Sunday, June 13, 2010

Espanola trip synopsis

Just back now from the 10-day-long Espanola expedition, which was by all accounts a grueling experience but a great success. “We” were 24 Galapagos National Park Service park guards, that is, 7 groups of three plus a roving group of three more plus me. All groups worked independently out of 4 base camps. We were greatly aided by a fiberglass launch provided by the Park Service that was on call each day for to move groups to different entry points of the island as needed, secure extra provisions as needed, and provide a backup in case a safety issue arose. Groups were guided into the interior of the island by the hand-held GPS units, which had pre-determined locations of plots where vegetation was measured and counts were made of tortoises, albatross, and cactus. Movement of each group was recorded with the GPS units’ tracking function so we know where everyone actually went.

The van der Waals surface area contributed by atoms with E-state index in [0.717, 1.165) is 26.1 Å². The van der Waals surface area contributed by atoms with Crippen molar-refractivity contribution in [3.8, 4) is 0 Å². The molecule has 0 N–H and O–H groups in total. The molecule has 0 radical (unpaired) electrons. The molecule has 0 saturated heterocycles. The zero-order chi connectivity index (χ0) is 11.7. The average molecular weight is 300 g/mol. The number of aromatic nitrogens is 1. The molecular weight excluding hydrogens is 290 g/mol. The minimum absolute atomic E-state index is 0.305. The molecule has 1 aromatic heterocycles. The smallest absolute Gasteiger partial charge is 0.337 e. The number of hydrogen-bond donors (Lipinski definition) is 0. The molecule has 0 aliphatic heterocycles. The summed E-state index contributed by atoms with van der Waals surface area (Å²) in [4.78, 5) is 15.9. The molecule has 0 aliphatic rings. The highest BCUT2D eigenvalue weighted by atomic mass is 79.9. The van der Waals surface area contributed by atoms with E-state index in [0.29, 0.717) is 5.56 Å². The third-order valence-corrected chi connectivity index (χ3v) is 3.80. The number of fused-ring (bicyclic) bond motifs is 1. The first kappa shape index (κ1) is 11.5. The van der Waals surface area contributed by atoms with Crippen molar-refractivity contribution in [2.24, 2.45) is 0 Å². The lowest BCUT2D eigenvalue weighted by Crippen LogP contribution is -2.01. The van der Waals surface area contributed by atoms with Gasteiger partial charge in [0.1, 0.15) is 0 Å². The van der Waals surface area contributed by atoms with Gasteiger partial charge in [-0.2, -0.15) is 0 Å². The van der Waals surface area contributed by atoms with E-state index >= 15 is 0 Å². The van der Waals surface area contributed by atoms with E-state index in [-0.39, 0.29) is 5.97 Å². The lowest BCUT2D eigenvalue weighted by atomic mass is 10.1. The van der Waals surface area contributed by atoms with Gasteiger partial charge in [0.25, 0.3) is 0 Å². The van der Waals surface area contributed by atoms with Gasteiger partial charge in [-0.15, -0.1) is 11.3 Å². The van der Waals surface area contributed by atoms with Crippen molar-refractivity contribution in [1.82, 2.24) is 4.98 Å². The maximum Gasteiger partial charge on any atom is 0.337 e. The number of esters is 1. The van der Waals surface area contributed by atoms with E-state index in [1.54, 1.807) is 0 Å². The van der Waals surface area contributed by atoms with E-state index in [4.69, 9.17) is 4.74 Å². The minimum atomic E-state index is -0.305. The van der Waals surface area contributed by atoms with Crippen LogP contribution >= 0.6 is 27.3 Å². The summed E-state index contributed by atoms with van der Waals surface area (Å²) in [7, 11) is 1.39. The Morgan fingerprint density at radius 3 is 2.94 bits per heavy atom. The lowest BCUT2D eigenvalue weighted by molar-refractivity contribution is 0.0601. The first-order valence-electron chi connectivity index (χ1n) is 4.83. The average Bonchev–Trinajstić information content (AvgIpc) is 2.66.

Suffice it to say that we now know a tremendous amount about the interior of the island and the south central coast where few if any have visited in recent decades. The park guard crews were amazing, covering some of the toughest terrain there is in Galapagos in terms of thorny, dense vegetation, under extreme conditions of heat most days (the garua season has not yet completely arrived). The crews that spent the entire time in the interior camp away from the coast deserve much credit – they completed the work without the opportunity to bathe and did so on limited food and water rations. Two porters were vital in supplying them with food and water on two trips per day. Here we all are at the interior campsite (parts of various groups converging for a shared lunch) under the venerable "caco" tree prior to heading to the southern coast:

I am now staring at a massive pile of datasheets the contents of which will take 2 weeks to enter into the computer and probably another 2 to make sense of but here are some highlights: